Naia Cucukov, as interviewed by Julia Hartlep
Q: Would you mind just giving a brief overview of who you are, and some background?
A: I'm a New Jersey born daughter of a displaced immigrant on one side (father- Kalmyk Mongolian) and multigenerational settler (mother- Italian/English, can trace relatives in America back to the late 1700s). After graduating from Brown, I packed up my Mitsubishi Eclipse and drove out to LA, working up the ladder at various companies, including CAA, Legendary, Virgin Produced and now Walden Media, where I am the EVP of Development and Production and oversee our slate of projects.
Q: How did you become involved/interested with film? And when did this happen?
A: Growing up biracial and one of the only Asian kids in a small town, I found escape, and a sense of community, through books, film, and television. I'd often struggle to explain my cultural heritage and religion (my family is Tibetan Buddhist) to friends and family, and then in Seven Years in Tibet and Kundun came out, and suddenly, people were asking questions and making connections. Realizing that entertainment was a common language that we all could share was a lightning bolt moment for me.
Q: Out of all the projects you’ve been a part of, which is your favorite? Which are you most proud of?
A: I am proud of all my film babies, but The Baby-Sitters Club, Walden's first TV show, was a watershed event for me. To be able to EP a show based on a book series that I grew up loving, working with the amazingly talented Rachel Shukert, Lucia Aniello and my childhood idol, Ann M. Martin, and watching our cast grow into strong young women has been a dream come true. And to be able to be part of creating our Claudia Kishi, a character that our community has such an affinity for, along with the incredibly talented Momona Tamada, has been the icing on the cake!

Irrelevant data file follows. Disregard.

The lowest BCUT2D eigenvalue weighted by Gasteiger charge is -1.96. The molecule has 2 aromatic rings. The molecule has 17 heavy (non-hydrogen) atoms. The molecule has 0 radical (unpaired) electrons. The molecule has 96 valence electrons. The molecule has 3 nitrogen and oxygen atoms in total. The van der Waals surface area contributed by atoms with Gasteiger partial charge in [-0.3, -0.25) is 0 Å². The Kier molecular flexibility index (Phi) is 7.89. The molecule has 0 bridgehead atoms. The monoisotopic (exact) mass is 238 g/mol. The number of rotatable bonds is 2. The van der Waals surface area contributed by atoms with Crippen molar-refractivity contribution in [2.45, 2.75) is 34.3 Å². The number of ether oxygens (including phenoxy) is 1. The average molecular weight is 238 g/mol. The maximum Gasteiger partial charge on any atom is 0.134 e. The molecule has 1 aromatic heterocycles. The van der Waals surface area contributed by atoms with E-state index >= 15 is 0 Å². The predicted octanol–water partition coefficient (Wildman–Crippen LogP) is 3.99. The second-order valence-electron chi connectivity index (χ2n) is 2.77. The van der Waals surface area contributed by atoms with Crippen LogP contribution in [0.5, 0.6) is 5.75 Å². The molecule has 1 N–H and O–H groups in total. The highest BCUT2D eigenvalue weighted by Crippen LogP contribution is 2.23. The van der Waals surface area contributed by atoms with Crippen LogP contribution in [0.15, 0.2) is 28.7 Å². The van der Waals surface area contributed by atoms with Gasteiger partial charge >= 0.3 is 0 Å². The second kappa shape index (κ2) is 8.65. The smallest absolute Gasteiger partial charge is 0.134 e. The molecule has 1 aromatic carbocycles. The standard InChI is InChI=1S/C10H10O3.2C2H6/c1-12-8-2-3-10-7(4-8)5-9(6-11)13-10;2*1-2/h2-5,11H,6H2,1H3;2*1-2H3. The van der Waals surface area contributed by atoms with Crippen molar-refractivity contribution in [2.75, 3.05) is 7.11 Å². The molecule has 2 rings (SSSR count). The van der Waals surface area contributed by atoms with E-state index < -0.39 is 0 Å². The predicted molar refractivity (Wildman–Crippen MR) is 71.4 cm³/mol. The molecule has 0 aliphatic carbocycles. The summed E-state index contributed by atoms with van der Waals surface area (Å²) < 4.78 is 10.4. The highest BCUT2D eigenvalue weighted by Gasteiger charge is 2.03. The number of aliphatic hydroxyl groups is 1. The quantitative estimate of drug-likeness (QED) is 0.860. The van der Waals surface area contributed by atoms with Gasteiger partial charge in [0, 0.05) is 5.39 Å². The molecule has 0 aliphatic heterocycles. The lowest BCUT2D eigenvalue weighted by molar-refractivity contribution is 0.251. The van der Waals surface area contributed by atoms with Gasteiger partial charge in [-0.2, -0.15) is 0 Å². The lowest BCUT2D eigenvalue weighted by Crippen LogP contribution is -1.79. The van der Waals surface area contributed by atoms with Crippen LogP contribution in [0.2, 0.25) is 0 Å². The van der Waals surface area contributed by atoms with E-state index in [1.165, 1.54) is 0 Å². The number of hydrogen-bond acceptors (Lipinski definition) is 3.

Q: Have you ever personally noticed any difference in the way you were treated as opposed to those who aren’t Asian? If so, do you mind elaborating?
A: This is a topic that I think has been discussed a lot on various forums, but the thing I've run into the most is that feeling of where do we belong, and what are we entitled to in our portion of the people of color diaspora? I've had higher ups tell me they don't see me "as a minority" while at the same time committing micro aggressions that they would never say to a white employee; I've been exotified, tokenized; I've found myself having to be the voice for countless affinity groups, as the only female POC in a room. I would like to say that these things have been getting better as the AAPI community comes together and essentially, we give ourselves permission to fight back, but considering the violence and hatred currently aimed at Asian Americans, I'm worried it's getting much worse out there before it gets better.
Q: What has been your biggest struggle with the film industry?
A: The film and television industry is one of the most creative and innovative industries in the world, yet the gatekeepers and way the system is set up is exclusive and incredibly homogeneous. For a long time, I felt like I was trying to find my community within that old system- but once I threw that notion away and accepted that while gaining a seat at that table would be cool, I was also content to build my own, I found everything opened up for me. I think the exciting thing happening right now, is that so many people are reaching that same conclusion at once, and it's making for a much more vibrant landscape for creative voices.
Q: What has been the most rewarding thing you’ve experienced while in this industry?
A: When fellow Executive Producer on the Baby-Sitter's Club, Lucy Kitada and I drove out to upstate New York to first meet Ann M. Martin, she offhandedly remarked that she was around our age when she was writing the series, and now, here we are two girls who grew into women shaped by her series were asking her to make it into a TV show- to think that we might have the same kind of impact on the next generation- that is and will always be the most rewarding!